Retail energy choice has been touted as a way for consumers to save money on their energy bills, but industry experts are warning that the promise of savings may not always be delivered. The concern revolves around unscrupulous suppliers who engage in deceptive practices and lock residents into unfavorable contracts.
This issue was recently brought to the attention of the state House Consumer Protection, Technology, and Utilities Committee, which is currently considering a bill aimed at protecting consumers from such practices in the retail energy market. The bill, introduced by Rep. Kyle Mullins, would require suppliers to undergo training and pass tests in order to operate within the state.
The problem of deceptive practices in the retail energy market is not a new one. In 2014, the Pennsylvania Public Utility Commission fined utility suppliers for engaging in “slamming” tactics during an extreme freeze caused by a rare “polar vortex.” Customers reported exorbitant electricity and heating bills due to provisions in their contracts that triggered variable rate pricing.
While measures were introduced to prevent slamming, some utility providers have since found other ways to exploit the market. Consumer Advocate Patrick Cicero testified during the committee hearing that residential consumers have not fared well in the electricity marketplace, paying over a billion dollars more than they would have with default service.
This lack of trust in the retail energy market has resulted in a majority of consumers sticking with their default energy supplier, estimated to be around 70%. Consumer advocates argue that suspicion and confusion generated by bad actors are major factors contributing to this low participation rate.
The Retail Energy Supply Association (RESA) supports the bill and efforts to discourage bad actors from operating in the state. They are aware of the scrutiny under which the industry operates and commend the majority of players in the energy industry for their responsible approach.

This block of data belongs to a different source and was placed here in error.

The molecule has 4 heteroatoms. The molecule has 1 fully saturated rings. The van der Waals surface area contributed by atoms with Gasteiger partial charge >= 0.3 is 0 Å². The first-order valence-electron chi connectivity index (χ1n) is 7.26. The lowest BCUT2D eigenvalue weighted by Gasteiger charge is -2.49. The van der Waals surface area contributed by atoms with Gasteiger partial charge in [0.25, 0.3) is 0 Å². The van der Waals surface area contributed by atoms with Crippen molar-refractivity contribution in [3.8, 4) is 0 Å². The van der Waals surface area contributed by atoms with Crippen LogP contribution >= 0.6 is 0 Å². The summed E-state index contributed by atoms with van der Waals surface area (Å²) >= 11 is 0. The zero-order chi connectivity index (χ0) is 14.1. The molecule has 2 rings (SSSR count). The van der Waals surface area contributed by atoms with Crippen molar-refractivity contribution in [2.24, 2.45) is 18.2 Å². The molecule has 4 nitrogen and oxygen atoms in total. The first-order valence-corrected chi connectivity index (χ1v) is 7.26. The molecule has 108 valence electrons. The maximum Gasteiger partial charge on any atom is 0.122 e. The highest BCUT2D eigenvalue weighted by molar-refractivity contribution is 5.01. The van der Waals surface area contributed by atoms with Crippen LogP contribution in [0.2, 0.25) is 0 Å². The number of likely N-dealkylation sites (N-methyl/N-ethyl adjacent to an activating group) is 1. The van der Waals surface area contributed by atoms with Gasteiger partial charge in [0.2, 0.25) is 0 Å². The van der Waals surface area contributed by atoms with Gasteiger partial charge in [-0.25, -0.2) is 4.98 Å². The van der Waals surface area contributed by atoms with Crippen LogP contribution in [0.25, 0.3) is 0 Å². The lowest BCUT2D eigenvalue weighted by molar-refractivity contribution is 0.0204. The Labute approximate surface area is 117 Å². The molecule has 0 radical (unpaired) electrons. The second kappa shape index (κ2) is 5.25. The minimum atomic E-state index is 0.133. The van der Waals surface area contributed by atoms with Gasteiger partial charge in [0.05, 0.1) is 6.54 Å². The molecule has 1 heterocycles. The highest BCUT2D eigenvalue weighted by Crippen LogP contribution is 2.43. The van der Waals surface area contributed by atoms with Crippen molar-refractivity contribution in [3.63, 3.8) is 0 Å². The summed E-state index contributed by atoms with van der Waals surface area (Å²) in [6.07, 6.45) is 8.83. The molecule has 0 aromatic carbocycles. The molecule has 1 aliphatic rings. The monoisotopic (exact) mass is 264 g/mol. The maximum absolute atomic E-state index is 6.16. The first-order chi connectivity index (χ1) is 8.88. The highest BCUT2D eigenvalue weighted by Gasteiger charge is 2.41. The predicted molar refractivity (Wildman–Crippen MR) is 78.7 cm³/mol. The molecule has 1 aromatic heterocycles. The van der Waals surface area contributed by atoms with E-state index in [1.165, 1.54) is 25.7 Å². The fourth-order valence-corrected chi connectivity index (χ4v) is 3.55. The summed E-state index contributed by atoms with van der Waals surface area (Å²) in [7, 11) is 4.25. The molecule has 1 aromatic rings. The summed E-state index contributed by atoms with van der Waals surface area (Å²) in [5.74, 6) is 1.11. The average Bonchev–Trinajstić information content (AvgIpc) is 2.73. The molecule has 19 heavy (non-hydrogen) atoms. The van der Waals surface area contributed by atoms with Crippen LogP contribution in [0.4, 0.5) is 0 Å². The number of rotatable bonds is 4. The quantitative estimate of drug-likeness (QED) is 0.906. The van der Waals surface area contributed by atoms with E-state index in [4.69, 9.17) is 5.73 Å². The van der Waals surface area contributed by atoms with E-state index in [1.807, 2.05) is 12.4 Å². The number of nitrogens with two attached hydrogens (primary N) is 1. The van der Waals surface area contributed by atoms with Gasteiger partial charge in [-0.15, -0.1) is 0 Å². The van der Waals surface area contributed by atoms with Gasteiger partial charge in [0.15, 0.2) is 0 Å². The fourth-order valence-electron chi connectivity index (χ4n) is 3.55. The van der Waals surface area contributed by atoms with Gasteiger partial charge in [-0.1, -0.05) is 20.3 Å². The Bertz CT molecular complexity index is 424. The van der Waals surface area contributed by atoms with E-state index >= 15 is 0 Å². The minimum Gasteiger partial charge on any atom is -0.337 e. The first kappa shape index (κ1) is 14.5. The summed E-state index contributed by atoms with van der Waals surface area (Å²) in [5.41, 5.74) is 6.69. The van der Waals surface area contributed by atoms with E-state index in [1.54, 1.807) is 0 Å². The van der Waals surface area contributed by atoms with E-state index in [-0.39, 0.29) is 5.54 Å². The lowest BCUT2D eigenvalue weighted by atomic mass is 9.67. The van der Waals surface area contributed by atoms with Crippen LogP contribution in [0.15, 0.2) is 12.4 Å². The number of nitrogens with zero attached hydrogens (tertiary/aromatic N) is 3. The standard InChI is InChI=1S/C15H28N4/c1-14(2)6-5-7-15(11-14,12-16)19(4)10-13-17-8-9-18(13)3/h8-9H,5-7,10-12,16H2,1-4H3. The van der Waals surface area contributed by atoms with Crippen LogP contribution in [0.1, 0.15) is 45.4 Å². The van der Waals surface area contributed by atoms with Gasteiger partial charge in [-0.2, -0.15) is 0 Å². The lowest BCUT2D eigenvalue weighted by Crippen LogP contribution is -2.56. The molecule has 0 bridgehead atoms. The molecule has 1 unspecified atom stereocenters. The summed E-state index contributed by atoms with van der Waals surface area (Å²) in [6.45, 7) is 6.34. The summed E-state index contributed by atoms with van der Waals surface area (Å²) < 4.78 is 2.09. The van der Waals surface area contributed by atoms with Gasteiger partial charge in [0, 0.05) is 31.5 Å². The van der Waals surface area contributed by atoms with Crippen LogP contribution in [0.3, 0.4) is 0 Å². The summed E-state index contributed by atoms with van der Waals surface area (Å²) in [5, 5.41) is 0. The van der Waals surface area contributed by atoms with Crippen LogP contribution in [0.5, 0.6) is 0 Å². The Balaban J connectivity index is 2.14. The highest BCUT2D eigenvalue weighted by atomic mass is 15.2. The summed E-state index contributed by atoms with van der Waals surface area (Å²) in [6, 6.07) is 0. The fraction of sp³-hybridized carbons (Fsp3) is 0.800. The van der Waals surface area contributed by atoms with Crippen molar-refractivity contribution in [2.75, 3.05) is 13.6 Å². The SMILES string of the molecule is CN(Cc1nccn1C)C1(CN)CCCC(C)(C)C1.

The legislation is not intended to restrict reputable retail energy companies that provide energy services to consumers. It aims to address the 2% of suppliers responsible for deceptive practices and causing harm, as highlighted by Rep. Craig Williams. Temporary contractors often misrepresent themselves as employees of default energy suppliers to persuade consumers to switch providers.
While some of the issues stem from consumer choice, such as opting for more expensive green energy, other factors contribute to the cost burden. Consumers often pay higher rates when their contracts expire or fail to consistently shop for the best energy rates, as noted by Tony Cusati, director of regulatory affairs for IGS Energy.
During the hearing, Cicero proposed measures to mitigate predatory pricing, including legislation that would prohibit variable rate contracts for residential consumers. Industry leaders like IGS already offer fixed-rate contracts, while others employ sales-driven contractors to encourage consumers to switch providers for short-term savings.
Concerns regarding the cost of training and education for suppliers, as well as the resources needed to enforce the bill if passed, remain unanswered. Proponents of the bill suggest that participating suppliers bear the cost, while others, like Rep. Williams, question whether more punitive measures should be considered.
In summary, the retail energy market in Pennsylvania is facing criticism due to deceptive practices by some suppliers. The proposed bill aims to protect consumers from such practices, but questions regarding implementation and enforcement need to be addressed. Despite this concern, there are still reputable retail energy companies providing services to consumers, and efforts are being made to ensure their practices do not come under scrutiny.